And this week's caption competition ...

Dread Sport Series posterSpeaking of promoting the women's game ... I notice the Dread Sports Series tournament is currently taking place in Washington DC. You can see the poster here (left).

Pretty dramatic, don't you think?

More tasteful than the 2007 Toronto Open effort, (below left), artwork I doubt Shelley and the rest of the WSD organisers will be pulling out on November 5th.

I found some follow up on this image on an advertising website: arguments for and against etc. - you can read the sweaty-palmed comments here.

You can find links to previous World Squash Days in my preview articles:

World Squash Day 2009
World Squash Day 2008
World Squash Day 2007

World Squash Day 2011

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Monday 15 August 2011

Teach First squash event: 10th September 2011

On September 10th 2011 Teach First is hosting a charity squash event at the Royal Automobile Club in Pall Mall, London.

Entrants will get the chance to play their squash heroes at the prestigious club, with their entry money going to help disadvantaged youngsters ...

Teach First is an independent charity that places graduates who would not normally consider a career in teaching in challenging schools. All monies raised on the day will go towards supporting this work.

Entry to the tournament costs just £200 per player (£175 'early bird' discount applies if you book your place before 10 August.) If your company will match your donation the price drops to £150 per player, and members of Royal Automobile Club can enjoy the day for just £100 per player.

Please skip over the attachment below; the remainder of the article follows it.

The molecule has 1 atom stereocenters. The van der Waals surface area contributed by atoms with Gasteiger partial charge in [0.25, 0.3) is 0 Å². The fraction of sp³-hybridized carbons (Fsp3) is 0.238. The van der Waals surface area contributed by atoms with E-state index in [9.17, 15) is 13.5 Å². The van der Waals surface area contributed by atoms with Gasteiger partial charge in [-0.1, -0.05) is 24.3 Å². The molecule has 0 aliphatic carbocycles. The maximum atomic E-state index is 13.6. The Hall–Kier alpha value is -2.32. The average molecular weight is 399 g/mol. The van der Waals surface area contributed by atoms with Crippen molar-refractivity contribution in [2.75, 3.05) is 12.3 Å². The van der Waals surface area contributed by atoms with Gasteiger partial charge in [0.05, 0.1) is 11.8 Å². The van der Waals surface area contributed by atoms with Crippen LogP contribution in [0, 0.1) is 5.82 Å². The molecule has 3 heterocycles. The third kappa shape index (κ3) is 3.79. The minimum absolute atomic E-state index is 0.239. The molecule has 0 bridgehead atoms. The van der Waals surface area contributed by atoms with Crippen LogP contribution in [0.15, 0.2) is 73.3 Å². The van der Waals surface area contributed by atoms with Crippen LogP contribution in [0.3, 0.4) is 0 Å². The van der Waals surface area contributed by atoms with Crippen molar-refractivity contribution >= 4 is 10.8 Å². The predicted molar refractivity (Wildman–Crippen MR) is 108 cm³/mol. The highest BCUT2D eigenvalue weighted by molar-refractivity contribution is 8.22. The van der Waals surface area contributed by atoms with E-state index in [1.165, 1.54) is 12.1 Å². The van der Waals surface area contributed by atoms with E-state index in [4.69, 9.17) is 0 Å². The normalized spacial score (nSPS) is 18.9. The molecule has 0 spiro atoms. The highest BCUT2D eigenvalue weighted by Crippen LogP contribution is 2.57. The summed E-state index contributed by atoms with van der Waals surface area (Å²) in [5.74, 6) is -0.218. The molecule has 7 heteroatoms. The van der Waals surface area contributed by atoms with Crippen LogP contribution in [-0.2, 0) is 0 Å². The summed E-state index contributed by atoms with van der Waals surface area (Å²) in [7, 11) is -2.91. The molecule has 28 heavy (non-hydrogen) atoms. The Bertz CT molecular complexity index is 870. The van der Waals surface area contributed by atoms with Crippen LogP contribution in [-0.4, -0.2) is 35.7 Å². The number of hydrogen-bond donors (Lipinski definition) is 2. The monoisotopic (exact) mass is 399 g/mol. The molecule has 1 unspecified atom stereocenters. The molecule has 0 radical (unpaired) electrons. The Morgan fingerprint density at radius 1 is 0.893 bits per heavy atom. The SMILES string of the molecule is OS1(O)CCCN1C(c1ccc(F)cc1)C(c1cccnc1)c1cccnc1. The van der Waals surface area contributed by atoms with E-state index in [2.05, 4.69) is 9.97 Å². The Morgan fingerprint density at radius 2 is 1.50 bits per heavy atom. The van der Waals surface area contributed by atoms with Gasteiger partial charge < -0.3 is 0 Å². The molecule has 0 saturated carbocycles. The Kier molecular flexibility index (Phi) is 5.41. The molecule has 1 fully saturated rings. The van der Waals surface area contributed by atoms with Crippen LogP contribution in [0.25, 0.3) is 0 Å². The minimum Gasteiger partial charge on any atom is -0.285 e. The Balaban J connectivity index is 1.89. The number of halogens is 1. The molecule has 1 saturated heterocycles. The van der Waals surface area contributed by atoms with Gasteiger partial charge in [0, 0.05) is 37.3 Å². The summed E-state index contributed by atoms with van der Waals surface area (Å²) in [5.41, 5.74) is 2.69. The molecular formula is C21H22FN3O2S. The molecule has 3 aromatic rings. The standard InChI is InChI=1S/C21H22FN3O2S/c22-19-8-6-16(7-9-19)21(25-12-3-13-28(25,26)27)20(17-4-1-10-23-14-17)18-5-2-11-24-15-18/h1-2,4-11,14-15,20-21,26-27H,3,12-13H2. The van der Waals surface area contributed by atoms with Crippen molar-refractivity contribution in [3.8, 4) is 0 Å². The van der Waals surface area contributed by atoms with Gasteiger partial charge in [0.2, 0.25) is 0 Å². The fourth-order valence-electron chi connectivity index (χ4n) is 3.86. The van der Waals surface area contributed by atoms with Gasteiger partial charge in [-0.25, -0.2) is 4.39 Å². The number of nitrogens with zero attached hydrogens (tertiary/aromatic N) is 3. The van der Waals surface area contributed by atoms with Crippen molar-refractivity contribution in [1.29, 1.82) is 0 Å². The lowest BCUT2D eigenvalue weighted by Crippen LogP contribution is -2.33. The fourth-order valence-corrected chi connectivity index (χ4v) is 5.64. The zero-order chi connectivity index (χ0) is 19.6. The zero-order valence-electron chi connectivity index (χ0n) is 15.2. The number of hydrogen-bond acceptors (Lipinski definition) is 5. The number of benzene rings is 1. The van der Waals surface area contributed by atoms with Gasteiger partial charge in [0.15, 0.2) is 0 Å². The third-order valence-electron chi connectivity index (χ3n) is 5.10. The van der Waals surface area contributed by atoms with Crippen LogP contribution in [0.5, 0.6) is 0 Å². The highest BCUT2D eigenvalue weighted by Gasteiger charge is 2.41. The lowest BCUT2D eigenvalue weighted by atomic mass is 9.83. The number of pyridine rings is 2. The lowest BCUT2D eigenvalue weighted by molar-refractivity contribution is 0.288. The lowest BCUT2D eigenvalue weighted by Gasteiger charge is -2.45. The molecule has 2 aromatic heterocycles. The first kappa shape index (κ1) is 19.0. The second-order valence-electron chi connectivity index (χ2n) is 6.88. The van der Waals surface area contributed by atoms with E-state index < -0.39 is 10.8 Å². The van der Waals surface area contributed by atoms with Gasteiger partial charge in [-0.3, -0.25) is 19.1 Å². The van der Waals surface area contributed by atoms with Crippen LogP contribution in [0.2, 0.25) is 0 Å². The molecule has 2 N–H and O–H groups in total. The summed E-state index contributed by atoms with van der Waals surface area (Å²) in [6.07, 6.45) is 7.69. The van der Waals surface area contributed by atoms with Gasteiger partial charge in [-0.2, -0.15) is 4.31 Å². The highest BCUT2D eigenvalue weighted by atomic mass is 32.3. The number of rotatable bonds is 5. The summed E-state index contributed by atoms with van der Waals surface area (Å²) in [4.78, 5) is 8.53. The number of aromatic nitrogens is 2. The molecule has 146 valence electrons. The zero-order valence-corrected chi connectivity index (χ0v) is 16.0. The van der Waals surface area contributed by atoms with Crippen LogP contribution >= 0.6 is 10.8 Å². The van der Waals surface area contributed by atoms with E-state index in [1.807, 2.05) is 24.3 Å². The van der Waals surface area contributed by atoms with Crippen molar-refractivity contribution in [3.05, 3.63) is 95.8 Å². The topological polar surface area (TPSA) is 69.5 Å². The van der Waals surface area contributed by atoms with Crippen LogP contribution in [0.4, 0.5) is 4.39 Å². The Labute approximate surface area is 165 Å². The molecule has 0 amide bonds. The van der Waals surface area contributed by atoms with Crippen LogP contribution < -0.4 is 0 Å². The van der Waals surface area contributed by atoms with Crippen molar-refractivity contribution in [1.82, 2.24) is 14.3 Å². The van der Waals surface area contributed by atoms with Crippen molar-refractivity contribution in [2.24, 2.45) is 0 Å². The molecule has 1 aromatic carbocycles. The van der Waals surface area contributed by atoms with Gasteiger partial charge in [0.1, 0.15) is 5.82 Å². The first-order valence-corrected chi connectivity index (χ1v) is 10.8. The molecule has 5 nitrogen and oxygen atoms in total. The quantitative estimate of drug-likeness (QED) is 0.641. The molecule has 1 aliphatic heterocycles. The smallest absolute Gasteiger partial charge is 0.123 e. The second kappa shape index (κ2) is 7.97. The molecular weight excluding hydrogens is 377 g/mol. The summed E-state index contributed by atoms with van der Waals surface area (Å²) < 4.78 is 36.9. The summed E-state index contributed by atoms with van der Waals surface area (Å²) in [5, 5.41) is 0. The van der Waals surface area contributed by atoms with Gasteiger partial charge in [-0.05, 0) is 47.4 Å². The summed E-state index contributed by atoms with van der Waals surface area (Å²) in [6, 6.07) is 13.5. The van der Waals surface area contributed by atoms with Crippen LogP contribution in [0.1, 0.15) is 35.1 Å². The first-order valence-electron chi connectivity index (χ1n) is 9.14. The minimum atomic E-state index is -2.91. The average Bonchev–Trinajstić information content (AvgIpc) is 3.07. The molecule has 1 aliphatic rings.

The cost of a £100 ticket could cover the costs for Teach First to mentor a gifted student in a school in challenging circumstances for two terms.

The cost of a £200 ticket could cover the costs for Teach First to select an outstanding graduate to teach in a school in challenging circumstances for a minimum of two years.

The exclusive tournament entry pass includes the following:

* A place in both the singles and doubles championship tournament
* A place in the 'Beat the Pro' competition
* Lunch in the Club's lounge and refreshments throughout the day
* Post tournament drinks reception and a Q&A insight session with your squash heroes.

To sign up for the event visit:

Read more ...